More importantly being dealt 15-17 HCP accounted for 10% of all hands, but now 15-17 total points accounts for 18% of all hands. This change is mostly driven by re-valuing hands with strong distributional characteristics (e.g. singletons, or solid long suits). It does not change much the strong No Trump type hands.
Being dealt 20+ HCP represented only about 1.5% of all hands, but now adjusted for distributional points the 20+ total points accounts for 3.5% of all hands (from one in every 70 hands to one in every 30 hands).
How does your hand fit with your partners?
Back to HCP, you can expect to hold a combined 25+ HCP 17-18% of the time (one in every 6 hands).
A partnership can expect to hold a combined 24+ HCP about 23% of the time or a combined 23+ HCP 30% of the time.
And a partnership can expect to hold 30+ HCP about 2% of the time.
Expert players will try to push to game when holding a combined 23-24 HCP, particularly if vulnerable, and this can represent something approaching 50% of the hand they play. Experts consider that they have a fighting chance of game when holding 10 cards in a suit and with a 20-20 HCP split.
If you have exactly 12 HCP there is a 28% chance that your partner will hold 12 HPC or more. If you have exactly 15 HCP, 37% of the time your partner will hold 10 HPC or more, and there is a 19% chance they have 12 HPC or more. This is not symmetrical, so if you have exactly 10 HPC there is only an 8-9% chance that your partner holds 16 HPC or more.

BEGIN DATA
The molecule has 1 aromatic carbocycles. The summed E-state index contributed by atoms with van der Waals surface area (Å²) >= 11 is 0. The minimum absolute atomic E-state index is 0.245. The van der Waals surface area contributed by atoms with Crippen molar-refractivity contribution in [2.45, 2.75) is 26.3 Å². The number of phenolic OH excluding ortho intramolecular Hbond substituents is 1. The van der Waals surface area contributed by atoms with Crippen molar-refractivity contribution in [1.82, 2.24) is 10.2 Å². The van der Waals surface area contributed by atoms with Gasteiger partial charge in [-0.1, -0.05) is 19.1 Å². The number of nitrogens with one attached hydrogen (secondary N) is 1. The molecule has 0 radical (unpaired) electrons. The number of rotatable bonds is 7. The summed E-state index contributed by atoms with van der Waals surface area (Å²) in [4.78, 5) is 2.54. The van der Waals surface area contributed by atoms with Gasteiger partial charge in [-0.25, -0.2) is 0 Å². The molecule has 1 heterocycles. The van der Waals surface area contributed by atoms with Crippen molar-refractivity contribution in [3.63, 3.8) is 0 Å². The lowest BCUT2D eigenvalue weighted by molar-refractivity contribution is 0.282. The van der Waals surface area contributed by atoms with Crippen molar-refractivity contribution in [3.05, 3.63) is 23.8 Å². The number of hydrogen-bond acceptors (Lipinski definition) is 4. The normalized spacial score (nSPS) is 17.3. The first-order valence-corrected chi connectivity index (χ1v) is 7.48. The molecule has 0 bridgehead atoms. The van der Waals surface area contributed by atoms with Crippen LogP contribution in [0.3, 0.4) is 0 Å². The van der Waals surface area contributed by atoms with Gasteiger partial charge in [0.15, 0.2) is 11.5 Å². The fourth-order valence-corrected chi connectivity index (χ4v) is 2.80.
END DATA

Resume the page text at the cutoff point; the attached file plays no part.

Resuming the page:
What about the points held by your opponents? If you have 25-26 HCP with your partner your opponents will have their HCP split 5-10 or 5-9 or better (for you) more than 60% of the time.
By far the most common distribution across two hands is 8-7-6-5 which occurs in about every 4th hand (24%). The next most likely distribution for a partnership is 7-7-6-6 which will occur in every 10th hand (10-11%).
The only distributions that don't have an 8-card suit are 7-7-6-6 and 7-7-7-5, which represent only 16% of all combined hands. Or put another way, 84% of all distributions across two hands include at least one suit of eight or more cards. This means that in more than 4 in every 5 hands both teams will have at least one 8-card suit.
The fact is that if you have with your partner an 8-card suit, your opponents will also have an 8-card suit.
Or put another way if your adversaries have bid an 8-card suit, you and your partner also have an 8-card suit.
About 40% of the time if you have a distribution 4-3-3-3 or 4-4-3-2, your partner will have the same shape.
If you have a void or singleton, do not expect your partner to have one as well.
If you hold exactly 5 cards in a suit the chance that your partner holds 3 or more cards in the same suit is nearly 55%, meaning you have a 1 in 2 chance of finding an 8-card fit.
If you have exactly 4 cards in a suit, you partner has a 34% chance of also holding 4 or more cards in the same suit (and that means a 66% chance of not finding a 4-4 fit). You can see why many modern bidding systems focus first on finding 5-3 fits rather than 4-4 fits.
If you have two 4-card suits then there is a 63% chance that you will find an 8-card or better fit in one of the two suits. This rises to 84% when you have two 5-card suits (for finding at least one 5-3 fit).
If you hold exactly 6 cards in a suit, the chance that your partner has at least 2 cards in the same suit is about 75%.